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The Knowledge of Jesus

While not every Christian will be a missionary to unreached peoples, every missionary is always first and foremost a Christian. Christianity is not a lifestyle, a moral code, a system of religious rituals, or a corpus of shared beliefs. Christianity is very simply a dynamic relationship with a Person, the Lord Jesus Christ. Although many words, deeds, and common interests will characterize this relating, these things are not the defining features of Christianity.

When it is recognized that all relationship, including this one, finds both its foundation and its growth in knowledge, the necessity of Christology becomes clear. Christology is not a subject among other doctrines of the Christian faith. It is everything. Christianity is a relationship to a Person, relationship is sustained through the fostering of adoring knowledge, and thus Christology is virtually synonymous with Christianity. The depth and accuracy of our knowledge will consequently determine whether we relate to Jesus rightly.

No one is to be exempt from this consuming obsession with knowing Him. If the church were students, we would all have one major and then many different minors. Minors are wonderful things. Problems arise only when minors begins to usurp the attention due our Major, who is our Master and our Maker. The most effective missionaries will be those who major on Jesus and minor on mission, for it is that focus alone which can make them a fruitful Christian.

Posts in this section, therefore, are simply about Jesus with no direct application to missions. The purpose is to first delve into all of His excellencies so that we might actually be able to one day proclaim them (1 Pet. 2:9): His divinity, His humanity, His cross, His resurrection, His ascension, His return, His kingdom, His sinlessness, His names, His power, His life, His everything.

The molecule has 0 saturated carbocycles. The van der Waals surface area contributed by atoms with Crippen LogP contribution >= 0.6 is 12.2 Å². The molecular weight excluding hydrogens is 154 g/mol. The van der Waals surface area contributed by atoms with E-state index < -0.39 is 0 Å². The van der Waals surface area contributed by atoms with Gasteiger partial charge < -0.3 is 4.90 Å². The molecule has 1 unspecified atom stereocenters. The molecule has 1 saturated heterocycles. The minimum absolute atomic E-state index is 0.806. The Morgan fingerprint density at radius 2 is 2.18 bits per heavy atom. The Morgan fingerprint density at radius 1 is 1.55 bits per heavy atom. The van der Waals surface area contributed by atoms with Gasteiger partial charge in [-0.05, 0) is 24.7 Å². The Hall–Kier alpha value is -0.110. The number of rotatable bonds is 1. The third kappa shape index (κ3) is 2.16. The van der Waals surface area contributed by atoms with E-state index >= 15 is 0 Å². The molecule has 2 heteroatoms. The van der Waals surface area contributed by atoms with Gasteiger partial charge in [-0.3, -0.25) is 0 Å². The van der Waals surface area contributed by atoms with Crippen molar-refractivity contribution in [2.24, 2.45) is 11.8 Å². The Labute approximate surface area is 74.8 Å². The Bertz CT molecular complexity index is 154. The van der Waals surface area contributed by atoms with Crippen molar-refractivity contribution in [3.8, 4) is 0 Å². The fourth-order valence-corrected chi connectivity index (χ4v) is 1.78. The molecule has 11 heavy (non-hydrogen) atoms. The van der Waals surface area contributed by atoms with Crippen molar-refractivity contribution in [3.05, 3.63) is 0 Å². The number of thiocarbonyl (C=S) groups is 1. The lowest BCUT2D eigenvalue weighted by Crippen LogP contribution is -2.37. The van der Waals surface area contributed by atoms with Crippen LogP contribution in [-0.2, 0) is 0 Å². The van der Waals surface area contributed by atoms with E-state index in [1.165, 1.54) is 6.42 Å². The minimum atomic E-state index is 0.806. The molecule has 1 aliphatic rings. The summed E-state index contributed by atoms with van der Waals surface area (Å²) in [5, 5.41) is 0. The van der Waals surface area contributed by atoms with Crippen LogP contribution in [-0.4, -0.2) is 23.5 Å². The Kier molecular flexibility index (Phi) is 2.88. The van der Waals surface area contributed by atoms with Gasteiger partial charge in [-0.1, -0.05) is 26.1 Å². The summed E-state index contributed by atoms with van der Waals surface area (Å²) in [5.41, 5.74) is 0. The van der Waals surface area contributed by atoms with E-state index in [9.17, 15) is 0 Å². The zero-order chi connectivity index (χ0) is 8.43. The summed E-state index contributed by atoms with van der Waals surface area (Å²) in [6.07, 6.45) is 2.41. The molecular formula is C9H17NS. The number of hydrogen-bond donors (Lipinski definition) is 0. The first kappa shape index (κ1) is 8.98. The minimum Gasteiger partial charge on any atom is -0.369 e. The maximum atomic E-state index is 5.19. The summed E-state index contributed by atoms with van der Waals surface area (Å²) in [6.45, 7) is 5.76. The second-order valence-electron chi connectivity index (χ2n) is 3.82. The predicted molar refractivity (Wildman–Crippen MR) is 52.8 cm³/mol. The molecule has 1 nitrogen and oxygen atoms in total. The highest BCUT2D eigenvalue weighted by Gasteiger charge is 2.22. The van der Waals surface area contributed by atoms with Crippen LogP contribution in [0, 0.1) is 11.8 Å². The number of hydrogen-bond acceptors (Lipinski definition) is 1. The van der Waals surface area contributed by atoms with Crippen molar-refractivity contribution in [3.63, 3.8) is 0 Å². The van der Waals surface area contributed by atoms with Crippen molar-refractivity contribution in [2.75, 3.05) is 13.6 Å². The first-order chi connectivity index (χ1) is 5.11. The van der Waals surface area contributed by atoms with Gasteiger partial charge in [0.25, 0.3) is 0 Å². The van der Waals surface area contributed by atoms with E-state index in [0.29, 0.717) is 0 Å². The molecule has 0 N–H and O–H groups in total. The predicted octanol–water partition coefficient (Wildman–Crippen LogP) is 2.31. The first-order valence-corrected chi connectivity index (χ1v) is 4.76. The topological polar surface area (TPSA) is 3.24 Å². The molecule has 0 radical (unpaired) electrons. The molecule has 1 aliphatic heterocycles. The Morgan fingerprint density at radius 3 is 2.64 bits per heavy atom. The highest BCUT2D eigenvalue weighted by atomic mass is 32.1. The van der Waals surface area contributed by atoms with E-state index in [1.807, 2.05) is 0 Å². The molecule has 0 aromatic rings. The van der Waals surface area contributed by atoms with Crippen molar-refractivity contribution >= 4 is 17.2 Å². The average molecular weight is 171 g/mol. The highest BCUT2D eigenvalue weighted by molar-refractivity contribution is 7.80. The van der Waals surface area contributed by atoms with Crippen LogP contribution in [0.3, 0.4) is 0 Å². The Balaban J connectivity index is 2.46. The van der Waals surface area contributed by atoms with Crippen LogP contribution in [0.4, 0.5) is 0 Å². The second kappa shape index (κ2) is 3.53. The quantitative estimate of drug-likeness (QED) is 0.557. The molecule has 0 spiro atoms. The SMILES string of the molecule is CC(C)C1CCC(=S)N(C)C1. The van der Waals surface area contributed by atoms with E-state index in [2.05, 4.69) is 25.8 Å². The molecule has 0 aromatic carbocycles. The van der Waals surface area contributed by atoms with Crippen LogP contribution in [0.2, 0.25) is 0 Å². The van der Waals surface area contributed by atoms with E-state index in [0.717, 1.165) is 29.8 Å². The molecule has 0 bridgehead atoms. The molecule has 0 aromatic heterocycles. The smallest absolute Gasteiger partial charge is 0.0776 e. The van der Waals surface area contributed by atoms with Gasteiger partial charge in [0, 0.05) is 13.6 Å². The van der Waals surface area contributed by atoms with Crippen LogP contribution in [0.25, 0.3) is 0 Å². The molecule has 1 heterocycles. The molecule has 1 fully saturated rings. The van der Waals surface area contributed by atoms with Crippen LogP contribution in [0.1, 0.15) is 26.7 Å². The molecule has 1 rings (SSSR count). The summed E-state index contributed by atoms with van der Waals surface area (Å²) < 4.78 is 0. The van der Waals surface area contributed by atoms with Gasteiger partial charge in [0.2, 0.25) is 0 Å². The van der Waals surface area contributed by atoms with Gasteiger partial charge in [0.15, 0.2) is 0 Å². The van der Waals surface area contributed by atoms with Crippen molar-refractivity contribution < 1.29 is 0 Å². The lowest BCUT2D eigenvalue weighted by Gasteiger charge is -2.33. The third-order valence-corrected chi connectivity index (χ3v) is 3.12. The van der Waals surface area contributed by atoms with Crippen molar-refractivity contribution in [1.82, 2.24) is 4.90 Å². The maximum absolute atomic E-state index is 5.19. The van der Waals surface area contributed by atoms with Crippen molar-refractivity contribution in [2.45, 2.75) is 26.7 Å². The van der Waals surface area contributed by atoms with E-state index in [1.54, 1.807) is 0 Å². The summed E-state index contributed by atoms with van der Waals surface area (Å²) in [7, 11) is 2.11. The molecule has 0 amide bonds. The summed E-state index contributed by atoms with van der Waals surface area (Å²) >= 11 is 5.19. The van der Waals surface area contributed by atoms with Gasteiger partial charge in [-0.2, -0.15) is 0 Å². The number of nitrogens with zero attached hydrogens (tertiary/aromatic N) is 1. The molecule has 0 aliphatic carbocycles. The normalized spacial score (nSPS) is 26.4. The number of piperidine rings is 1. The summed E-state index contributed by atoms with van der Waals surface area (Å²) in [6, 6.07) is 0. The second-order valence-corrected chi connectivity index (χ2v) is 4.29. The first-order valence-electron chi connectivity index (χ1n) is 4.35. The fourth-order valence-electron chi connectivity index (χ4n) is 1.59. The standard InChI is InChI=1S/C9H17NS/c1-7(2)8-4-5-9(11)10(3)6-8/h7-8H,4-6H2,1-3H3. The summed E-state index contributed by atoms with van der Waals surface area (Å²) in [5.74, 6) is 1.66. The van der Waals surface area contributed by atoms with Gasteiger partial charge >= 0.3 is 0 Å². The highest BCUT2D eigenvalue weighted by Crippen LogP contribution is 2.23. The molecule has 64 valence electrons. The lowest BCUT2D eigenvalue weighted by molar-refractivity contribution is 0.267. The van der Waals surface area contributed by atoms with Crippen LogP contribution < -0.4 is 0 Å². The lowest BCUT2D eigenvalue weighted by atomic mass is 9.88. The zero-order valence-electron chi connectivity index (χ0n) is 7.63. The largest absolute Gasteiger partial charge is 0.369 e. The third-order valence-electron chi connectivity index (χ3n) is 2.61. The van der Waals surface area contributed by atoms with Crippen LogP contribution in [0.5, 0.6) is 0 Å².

Jesus From Above

Where do you start with getting to know Jesus more? It might seem like the answer to that question would be straightforward: start with what is clear. If you begin with what is plain and comprehensible, then you could move from there toward the loftier truths about Him. Established firmly on the footholds of the humanity and historicity that are wrapped around His existence, we could then reach ever upward to understand the fullness of His identity. This methodology seems appealing and describes (in a very general way) the approach most frequently embraced by modern biblical scholarship.

Getting Personal

One of the most important principles for growing in the truth about Jesus is to make it personal. In this context the contrast would not be impersonal, but rather conceptual. Since our eyes cannot see Him right now, the propensity is for Jesus to subtly become a noble concept rather than a vividly real Person to our hearts and our minds. Sermons can be preached, songs can be sung, and entire books can written with many references to "Jesus" that lack a vital continuity to the glorious Identity that stands behind that name.

Seeking Treasure

In Ephesians 3:8, Paul says that he had been given the grace to "preach the unsearchable riches of Christ." To the church in Colossi he said that hidden in this Man who is the mystery of God are "all the treasures of wisdom and knowledge" (Col 2:3). We must behold Jesus personally, and we must behold Him specifically. For these treasures of which the apostle speaks are hidden. They cannot be found merely by skimming the surface of New Testament language. Thus, you might say that we must behold Jesus thoroughly, or deeply.